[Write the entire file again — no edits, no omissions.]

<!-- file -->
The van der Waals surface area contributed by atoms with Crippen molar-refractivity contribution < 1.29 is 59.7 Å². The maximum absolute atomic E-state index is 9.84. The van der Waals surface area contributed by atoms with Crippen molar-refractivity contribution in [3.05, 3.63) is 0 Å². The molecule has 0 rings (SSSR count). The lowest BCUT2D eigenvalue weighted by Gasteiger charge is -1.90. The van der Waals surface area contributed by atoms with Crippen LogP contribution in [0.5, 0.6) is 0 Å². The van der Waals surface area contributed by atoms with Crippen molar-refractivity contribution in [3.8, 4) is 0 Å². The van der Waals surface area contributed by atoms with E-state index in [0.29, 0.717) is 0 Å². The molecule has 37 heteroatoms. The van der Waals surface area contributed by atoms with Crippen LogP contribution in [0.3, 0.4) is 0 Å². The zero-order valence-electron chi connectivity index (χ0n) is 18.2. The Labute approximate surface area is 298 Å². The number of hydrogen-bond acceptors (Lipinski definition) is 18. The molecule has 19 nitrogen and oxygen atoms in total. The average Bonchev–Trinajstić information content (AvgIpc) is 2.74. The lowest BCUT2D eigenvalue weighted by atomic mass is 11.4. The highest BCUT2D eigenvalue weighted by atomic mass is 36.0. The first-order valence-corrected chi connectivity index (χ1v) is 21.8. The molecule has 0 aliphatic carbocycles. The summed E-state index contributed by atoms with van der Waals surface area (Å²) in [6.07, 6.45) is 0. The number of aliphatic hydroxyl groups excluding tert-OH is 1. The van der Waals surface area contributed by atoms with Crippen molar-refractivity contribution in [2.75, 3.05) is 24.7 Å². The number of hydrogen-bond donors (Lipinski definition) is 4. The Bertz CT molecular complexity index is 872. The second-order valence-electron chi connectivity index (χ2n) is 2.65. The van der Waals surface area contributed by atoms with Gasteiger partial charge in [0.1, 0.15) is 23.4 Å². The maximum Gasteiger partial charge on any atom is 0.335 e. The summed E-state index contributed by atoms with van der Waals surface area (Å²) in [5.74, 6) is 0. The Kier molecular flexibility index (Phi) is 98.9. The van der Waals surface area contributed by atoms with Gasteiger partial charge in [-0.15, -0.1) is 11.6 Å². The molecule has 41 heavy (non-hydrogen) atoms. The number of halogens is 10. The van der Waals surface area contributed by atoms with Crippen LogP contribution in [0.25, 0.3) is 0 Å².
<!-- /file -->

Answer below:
The van der Waals surface area contributed by atoms with Crippen molar-refractivity contribution < 1.29 is 59.7 Å². The maximum absolute atomic E-state index is 9.84. The van der Waals surface area contributed by atoms with Crippen molar-refractivity contribution in [3.05, 3.63) is 0 Å². The molecule has 0 rings (SSSR count). The lowest BCUT2D eigenvalue weighted by Gasteiger charge is -1.90. The van der Waals surface area contributed by atoms with Crippen LogP contribution in [0.5, 0.6) is 0 Å². The van der Waals surface area contributed by atoms with Crippen molar-refractivity contribution in [3.8, 4) is 0 Å². The van der Waals surface area contributed by atoms with E-state index in [0.29, 0.717) is 0 Å². The molecule has 37 heteroatoms. The van der Waals surface area contributed by atoms with Crippen LogP contribution in [0.3, 0.4) is 0 Å². The zero-order valence-electron chi connectivity index (χ0n) is 18.2. The Labute approximate surface area is 298 Å². The number of hydrogen-bond acceptors (Lipinski definition) is 18. The molecule has 19 nitrogen and oxygen atoms in total. The average Bonchev–Trinajstić information content (AvgIpc) is 2.74. The lowest BCUT2D eigenvalue weighted by atomic mass is 11.4. The highest BCUT2D eigenvalue weighted by atomic mass is 36.0. The first-order valence-corrected chi connectivity index (χ1v) is 21.8. The molecule has 0 aliphatic carbocycles. The summed E-state index contributed by atoms with van der Waals surface area (Å²) in [6.07, 6.45) is 0. The number of aliphatic hydroxyl groups excluding tert-OH is 1. The van der Waals surface area contributed by atoms with Crippen molar-refractivity contribution in [2.75, 3.05) is 24.7 Å². The number of hydrogen-bond donors (Lipinski definition) is 4. The Bertz CT molecular complexity index is 872. The second-order valence-electron chi connectivity index (χ2n) is 2.65. The van der Waals surface area contributed by atoms with Gasteiger partial charge in [0.1, 0.15) is 23.4 Å². The maximum Gasteiger partial charge on any atom is 0.335 e. The summed E-state index contributed by atoms with van der Waals surface area (Å²) in [5.74, 6) is 0. The Kier molecular flexibility index (Phi) is 98.9. The van der Waals surface area contributed by atoms with Gasteiger partial charge in [-0.15, -0.1) is 11.6 Å². The molecule has 41 heavy (non-hydrogen) atoms. The number of halogens is 10. The van der Waals surface area contributed by atoms with Crippen LogP contribution in [0.25, 0.3) is 0 Å².